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RUSH: Here’s Susan. Susan in Jamaica, Virginia. Great to have you on the EIB Network. Hello.

CALLER: Hi, Rush! You are such a hoot in this world.

RUSH: (laughing)

CALLER: I am calling with an Open Line Wednesday, Friday, whatever we want to call the question. I’m calling about your commercials that you do. I’ve wondered about it for a long time. You put so much heart and so much passion into them, they sound totally unscripted and so casual, as if you were running into a friend on the street or something. I was wondering, what is the process and how do…? How does a person like even me start to advertise on your show? How does that happen?

RUSH: Well, you know, I could spend probably the next two segments answering the question and that’d probably be more inside baseball than you want. The key ingredient… By the way, this is a great Open Line Friday on Wednesday question.

CALLER: Thank you!

RUSH: And I appreciate more than you know your observations about the, quote-unquote, “performance” of these commercials. The first requirement… We are requested by a lot of firms for such an opportunity to have —

CALLER: I’m sure.

RUSH: — a live, in-program content commercial or spot. We have a limit on how many there will be, and we have a limit on how many a day, how many a week. They have to be products that I use, am familiar with, and have genuine passion about. Otherwise, you would not be able to say what you just said.

CALLER: Right.

RUSH: You would know if I was unfamiliar with what I was talking about. You would know or detect if I wasn’t passionate about it. You would know if I was having to contrive and make things up about it.

CALLER: Right. That makes sense.

RUSH: Some of them, when they’re first pitched to me, are questionable, until I have meetings and determine what kind of leeway and freedom I’m gonna have. ‘Cause after all, it’s me that they’re purchasing. I mean, they can have anybody do their commercial as they write them, but they’re asking for me to do it. So I have to determine the leeway. But has to be… Like the most recent one, or one of the most recent ones is the Norton VPN.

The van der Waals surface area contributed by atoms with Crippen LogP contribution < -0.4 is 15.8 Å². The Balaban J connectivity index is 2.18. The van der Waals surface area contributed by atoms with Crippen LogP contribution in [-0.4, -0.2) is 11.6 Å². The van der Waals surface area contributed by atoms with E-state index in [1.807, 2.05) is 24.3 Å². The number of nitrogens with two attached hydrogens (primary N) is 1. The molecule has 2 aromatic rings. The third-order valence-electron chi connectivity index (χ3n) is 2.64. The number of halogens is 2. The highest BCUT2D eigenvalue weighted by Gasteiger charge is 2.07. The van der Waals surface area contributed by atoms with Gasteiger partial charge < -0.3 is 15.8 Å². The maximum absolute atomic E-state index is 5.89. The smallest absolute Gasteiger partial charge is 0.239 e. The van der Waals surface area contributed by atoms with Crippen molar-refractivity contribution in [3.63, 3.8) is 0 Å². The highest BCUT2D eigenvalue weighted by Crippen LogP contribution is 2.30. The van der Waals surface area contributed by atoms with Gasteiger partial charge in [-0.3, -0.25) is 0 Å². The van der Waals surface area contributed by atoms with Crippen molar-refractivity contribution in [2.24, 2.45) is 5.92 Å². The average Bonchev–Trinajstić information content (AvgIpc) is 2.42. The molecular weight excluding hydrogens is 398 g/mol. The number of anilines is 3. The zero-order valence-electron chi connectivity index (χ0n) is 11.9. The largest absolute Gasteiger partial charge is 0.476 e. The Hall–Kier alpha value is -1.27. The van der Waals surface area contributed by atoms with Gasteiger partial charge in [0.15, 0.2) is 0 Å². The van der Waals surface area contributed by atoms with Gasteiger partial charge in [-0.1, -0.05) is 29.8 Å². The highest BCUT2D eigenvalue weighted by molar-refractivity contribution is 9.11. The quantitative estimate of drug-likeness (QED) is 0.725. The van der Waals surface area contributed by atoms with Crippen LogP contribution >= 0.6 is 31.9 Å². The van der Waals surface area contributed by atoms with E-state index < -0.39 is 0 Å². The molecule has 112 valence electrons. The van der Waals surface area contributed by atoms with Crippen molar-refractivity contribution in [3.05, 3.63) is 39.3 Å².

That is such a crucially important thing. I’m a big tech person anyway. It’s such a crucially important thing for people if they’re interested in privacy as they use their devices. Most people don’t know what a Virtual Private Network is. They may have seen it in their settings as they scan their phone, VPN, but they don’t know what it is, don’t know how to go about setting it up. Now they’re ubiquitous, and there are a lot of them out there that are fraudulent that don’t charge you. That means they’re not delivering what they claim to.

That’s something that’s easy to advise people on because it’s such a smart thing to do, to be invisible when there’s all kinds of hackers and people planting malware or trying to. There’s a great benefit in being invisible as you surf the net or deal with messages or emails. In the case of Boll & Branch sheets, it’s the same thing. “Send me the sheets. I mean, you say they’re one thing. I’ve gotta find out for myself,” and I spend a lot of time with them. Same thing with the mattress. The primary agreement has to be that I cannot — I cannot — have to make anything up about it. It won’t work if I do.

CALLER: Right. Well, that comes across. I just wondered what is the starting point for getting on the list.